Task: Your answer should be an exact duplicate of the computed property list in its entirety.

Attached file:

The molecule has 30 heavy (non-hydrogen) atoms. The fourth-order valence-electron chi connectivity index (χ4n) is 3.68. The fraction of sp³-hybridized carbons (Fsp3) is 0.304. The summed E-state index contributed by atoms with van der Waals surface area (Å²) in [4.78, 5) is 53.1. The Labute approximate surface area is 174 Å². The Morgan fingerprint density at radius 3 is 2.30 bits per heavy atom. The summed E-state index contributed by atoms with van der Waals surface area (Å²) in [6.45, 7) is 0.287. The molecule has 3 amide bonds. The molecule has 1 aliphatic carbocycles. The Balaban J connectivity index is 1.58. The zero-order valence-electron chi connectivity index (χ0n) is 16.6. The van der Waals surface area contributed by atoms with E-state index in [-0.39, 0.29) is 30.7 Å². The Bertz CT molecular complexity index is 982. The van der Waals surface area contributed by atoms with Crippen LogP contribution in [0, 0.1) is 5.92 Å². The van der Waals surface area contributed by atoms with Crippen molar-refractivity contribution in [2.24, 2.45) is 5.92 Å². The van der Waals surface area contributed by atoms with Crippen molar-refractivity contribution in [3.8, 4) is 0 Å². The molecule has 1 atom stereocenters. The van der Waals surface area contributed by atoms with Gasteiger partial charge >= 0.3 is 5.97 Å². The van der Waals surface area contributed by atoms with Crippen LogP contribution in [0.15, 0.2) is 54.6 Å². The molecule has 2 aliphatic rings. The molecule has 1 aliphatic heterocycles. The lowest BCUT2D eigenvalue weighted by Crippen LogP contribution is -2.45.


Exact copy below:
The molecule has 30 heavy (non-hydrogen) atoms. The fourth-order valence-electron chi connectivity index (χ4n) is 3.68. The fraction of sp³-hybridized carbons (Fsp3) is 0.304. The summed E-state index contributed by atoms with van der Waals surface area (Å²) in [4.78, 5) is 53.1. The Labute approximate surface area is 174 Å². The Morgan fingerprint density at radius 3 is 2.30 bits per heavy atom. The summed E-state index contributed by atoms with van der Waals surface area (Å²) in [6.45, 7) is 0.287. The molecule has 3 amide bonds. The molecule has 1 aliphatic carbocycles. The Balaban J connectivity index is 1.58. The zero-order valence-electron chi connectivity index (χ0n) is 16.6. The van der Waals surface area contributed by atoms with E-state index in [-0.39, 0.29) is 30.7 Å². The Bertz CT molecular complexity index is 982. The van der Waals surface area contributed by atoms with Crippen LogP contribution in [0, 0.1) is 5.92 Å². The van der Waals surface area contributed by atoms with Crippen molar-refractivity contribution in [2.24, 2.45) is 5.92 Å². The van der Waals surface area contributed by atoms with Crippen molar-refractivity contribution in [3.8, 4) is 0 Å². The molecule has 1 atom stereocenters. The van der Waals surface area contributed by atoms with Gasteiger partial charge >= 0.3 is 5.97 Å². The van der Waals surface area contributed by atoms with Crippen LogP contribution in [0.15, 0.2) is 54.6 Å². The molecule has 2 aliphatic rings. The molecule has 1 aliphatic heterocycles. The lowest BCUT2D eigenvalue weighted by Crippen LogP contribution is -2.45.